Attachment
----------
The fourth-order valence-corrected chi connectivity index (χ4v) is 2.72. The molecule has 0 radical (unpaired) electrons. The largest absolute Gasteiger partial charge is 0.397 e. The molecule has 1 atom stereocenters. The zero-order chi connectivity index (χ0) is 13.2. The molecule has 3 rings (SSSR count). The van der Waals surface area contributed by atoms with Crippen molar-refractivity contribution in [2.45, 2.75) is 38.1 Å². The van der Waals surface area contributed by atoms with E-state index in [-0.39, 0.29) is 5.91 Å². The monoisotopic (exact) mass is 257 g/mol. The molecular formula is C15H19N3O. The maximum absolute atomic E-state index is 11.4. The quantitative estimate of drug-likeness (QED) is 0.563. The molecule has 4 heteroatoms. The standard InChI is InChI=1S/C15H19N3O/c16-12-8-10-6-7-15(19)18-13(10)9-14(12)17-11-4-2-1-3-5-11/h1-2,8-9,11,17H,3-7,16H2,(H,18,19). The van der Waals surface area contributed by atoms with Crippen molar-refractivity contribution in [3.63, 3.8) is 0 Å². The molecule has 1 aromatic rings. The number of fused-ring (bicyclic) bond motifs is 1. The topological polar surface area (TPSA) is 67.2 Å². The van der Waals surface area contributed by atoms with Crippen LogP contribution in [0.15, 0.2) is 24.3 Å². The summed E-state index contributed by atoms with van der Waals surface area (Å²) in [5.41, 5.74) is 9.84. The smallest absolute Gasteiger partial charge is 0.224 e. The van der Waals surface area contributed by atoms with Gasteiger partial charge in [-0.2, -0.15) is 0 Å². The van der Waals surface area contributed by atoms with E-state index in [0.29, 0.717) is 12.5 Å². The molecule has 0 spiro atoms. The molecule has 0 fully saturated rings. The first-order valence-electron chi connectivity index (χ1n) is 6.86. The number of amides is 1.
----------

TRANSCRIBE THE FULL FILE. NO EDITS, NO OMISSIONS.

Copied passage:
The fourth-order valence-corrected chi connectivity index (χ4v) is 2.72. The molecule has 0 radical (unpaired) electrons. The largest absolute Gasteiger partial charge is 0.397 e. The molecule has 1 atom stereocenters. The zero-order chi connectivity index (χ0) is 13.2. The molecule has 3 rings (SSSR count). The van der Waals surface area contributed by atoms with Crippen molar-refractivity contribution in [2.45, 2.75) is 38.1 Å². The van der Waals surface area contributed by atoms with E-state index in [-0.39, 0.29) is 5.91 Å². The monoisotopic (exact) mass is 257 g/mol. The molecular formula is C15H19N3O. The maximum absolute atomic E-state index is 11.4. The quantitative estimate of drug-likeness (QED) is 0.563. The molecule has 4 heteroatoms. The standard InChI is InChI=1S/C15H19N3O/c16-12-8-10-6-7-15(19)18-13(10)9-14(12)17-11-4-2-1-3-5-11/h1-2,8-9,11,17H,3-7,16H2,(H,18,19). The van der Waals surface area contributed by atoms with Crippen molar-refractivity contribution in [3.63, 3.8) is 0 Å². The molecule has 1 aromatic rings. The number of fused-ring (bicyclic) bond motifs is 1. The topological polar surface area (TPSA) is 67.2 Å². The van der Waals surface area contributed by atoms with Crippen LogP contribution in [0.15, 0.2) is 24.3 Å². The summed E-state index contributed by atoms with van der Waals surface area (Å²) in [5.41, 5.74) is 9.84. The smallest absolute Gasteiger partial charge is 0.224 e. The van der Waals surface area contributed by atoms with Gasteiger partial charge in [-0.2, -0.15) is 0 Å². The van der Waals surface area contributed by atoms with E-state index in [0.29, 0.717) is 12.5 Å². The molecule has 0 spiro atoms. The molecule has 0 fully saturated rings. The first-order valence-electron chi connectivity index (χ1n) is 6.86. The number of amides is 1.